At 4 P.M. Sergt Gass and party arrived; they had killed eight Elk. Drewyer and Whitehouse also returned late in the evening, had killed one Elk. Labuishe informed me that whe[n] he approached this vulture, after wounding it, that it made a loud noise very much like the barking of a dog. the tongue is large firm and broad, filling the under chap and partaking of it’s transverse curvature, or its sides colapsing upwards forming a longitudinal groove; obtuse at the point, the margin armed with firm cartelaginous prickkles pointed and bending inwards.
By March 1806, the fondness the Corps of Discovery had developed for the California condor had begun to wane. The condors were strong, observant, and a competitor for food. Lewis wrote: “the men who had been sent after the deer returned and brought in the remnent which the Vultures and Eagles had left us; these birds had devoured 4 deer in the course of a few hours…Joseph Fields informed me that the Vultures had draged a large buck which he had killed about 30 yards, had skined it and broken the back bone.”
Lewis and Clark did not realize that they were the harbingers of the condor’s doom. At the time they encountered the condor, the birds thrived from northern Baja California to the Pacific Northwest. Unfortunately, the great bird was no match for the tide of settlers that came flooding into the area later in the 19th century. As people poured into the Northwest over the Oregon Trail, the condors began to die off, killed by hunters and ranchers and squeezed out for food. As their habitat disappeared, so did the condor. The last official sighting of a condor in Oregon was in 1904. By 1984, only 15 birds remained anywhere.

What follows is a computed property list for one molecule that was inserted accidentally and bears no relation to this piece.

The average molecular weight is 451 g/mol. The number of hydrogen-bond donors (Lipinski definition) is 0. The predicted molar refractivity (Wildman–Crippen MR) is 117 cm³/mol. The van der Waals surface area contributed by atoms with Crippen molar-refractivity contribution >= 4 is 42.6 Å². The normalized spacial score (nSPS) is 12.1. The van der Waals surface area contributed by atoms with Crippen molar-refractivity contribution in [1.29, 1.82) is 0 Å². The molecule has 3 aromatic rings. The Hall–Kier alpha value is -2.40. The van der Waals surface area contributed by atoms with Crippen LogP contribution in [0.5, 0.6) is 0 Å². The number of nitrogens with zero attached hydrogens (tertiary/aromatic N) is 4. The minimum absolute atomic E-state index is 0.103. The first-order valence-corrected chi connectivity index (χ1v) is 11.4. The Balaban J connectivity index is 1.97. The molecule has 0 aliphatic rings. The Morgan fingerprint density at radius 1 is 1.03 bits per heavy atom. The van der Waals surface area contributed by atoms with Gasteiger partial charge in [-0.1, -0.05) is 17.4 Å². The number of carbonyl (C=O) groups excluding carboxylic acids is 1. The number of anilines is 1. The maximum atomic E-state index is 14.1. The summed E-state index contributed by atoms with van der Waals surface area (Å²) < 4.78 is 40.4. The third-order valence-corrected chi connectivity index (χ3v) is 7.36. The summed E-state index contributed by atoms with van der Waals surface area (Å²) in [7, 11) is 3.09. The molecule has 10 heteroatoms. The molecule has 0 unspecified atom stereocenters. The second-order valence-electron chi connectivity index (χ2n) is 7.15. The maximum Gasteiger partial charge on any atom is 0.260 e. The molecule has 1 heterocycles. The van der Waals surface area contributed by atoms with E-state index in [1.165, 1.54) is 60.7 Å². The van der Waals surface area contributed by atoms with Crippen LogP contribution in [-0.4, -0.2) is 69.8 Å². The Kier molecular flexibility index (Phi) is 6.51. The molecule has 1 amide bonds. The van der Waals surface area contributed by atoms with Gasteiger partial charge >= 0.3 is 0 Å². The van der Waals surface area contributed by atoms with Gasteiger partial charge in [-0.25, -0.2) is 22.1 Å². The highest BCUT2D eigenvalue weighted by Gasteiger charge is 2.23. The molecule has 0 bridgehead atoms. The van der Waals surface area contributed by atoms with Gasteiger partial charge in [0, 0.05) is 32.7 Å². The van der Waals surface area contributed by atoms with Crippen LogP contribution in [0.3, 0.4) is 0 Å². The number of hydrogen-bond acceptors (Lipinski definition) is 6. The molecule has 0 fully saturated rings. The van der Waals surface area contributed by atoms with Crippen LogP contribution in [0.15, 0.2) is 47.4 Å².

Luckily for the condor, conservationists stepped into save it from extinction. By 1987, all remaining wild condors were captured from the wild, and zoologists, led by staff at the San Diego Wild Animal Park and the Los Angeles Zoo, started a captive breeding program. These institutions were joined by the Oregon Zoo and the World Center for Birds of Prey in Boise, Idaho. The California Condor Recovery Program began reintroducing birds to the wild in 1992. Thanks to continued efforts of biologists and researchers, there are now almost 350 condors living, including 187 condors flying free in California, Arizona and Mexico.
More reading: California Condor Conservation